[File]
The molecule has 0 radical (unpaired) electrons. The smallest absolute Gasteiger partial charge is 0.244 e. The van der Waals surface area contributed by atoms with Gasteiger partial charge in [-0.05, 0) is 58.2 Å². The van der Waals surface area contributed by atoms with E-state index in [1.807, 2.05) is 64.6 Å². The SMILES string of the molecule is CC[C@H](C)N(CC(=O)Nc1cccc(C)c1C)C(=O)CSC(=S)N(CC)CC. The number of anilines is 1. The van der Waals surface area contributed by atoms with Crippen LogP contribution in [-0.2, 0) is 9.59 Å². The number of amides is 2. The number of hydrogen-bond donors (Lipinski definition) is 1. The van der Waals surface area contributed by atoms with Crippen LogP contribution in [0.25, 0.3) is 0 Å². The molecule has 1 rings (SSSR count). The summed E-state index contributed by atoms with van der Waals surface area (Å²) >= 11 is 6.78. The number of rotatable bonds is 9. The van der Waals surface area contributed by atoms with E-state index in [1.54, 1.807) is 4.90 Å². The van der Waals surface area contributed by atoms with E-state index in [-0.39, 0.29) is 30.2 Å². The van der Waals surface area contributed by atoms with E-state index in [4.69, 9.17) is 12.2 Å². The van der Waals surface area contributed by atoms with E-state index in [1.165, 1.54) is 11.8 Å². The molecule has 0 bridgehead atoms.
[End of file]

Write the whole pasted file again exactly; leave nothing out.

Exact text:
The molecule has 0 radical (unpaired) electrons. The smallest absolute Gasteiger partial charge is 0.244 e. The van der Waals surface area contributed by atoms with Gasteiger partial charge in [-0.05, 0) is 58.2 Å². The van der Waals surface area contributed by atoms with E-state index in [1.807, 2.05) is 64.6 Å². The SMILES string of the molecule is CC[C@H](C)N(CC(=O)Nc1cccc(C)c1C)C(=O)CSC(=S)N(CC)CC. The number of anilines is 1. The van der Waals surface area contributed by atoms with Crippen LogP contribution in [-0.2, 0) is 9.59 Å². The number of amides is 2. The number of hydrogen-bond donors (Lipinski definition) is 1. The van der Waals surface area contributed by atoms with Crippen LogP contribution in [0.25, 0.3) is 0 Å². The molecule has 1 rings (SSSR count). The summed E-state index contributed by atoms with van der Waals surface area (Å²) >= 11 is 6.78. The number of rotatable bonds is 9. The van der Waals surface area contributed by atoms with E-state index in [1.54, 1.807) is 4.90 Å². The van der Waals surface area contributed by atoms with E-state index in [-0.39, 0.29) is 30.2 Å². The van der Waals surface area contributed by atoms with E-state index in [4.69, 9.17) is 12.2 Å². The van der Waals surface area contributed by atoms with E-state index in [1.165, 1.54) is 11.8 Å². The molecule has 0 bridgehead atoms.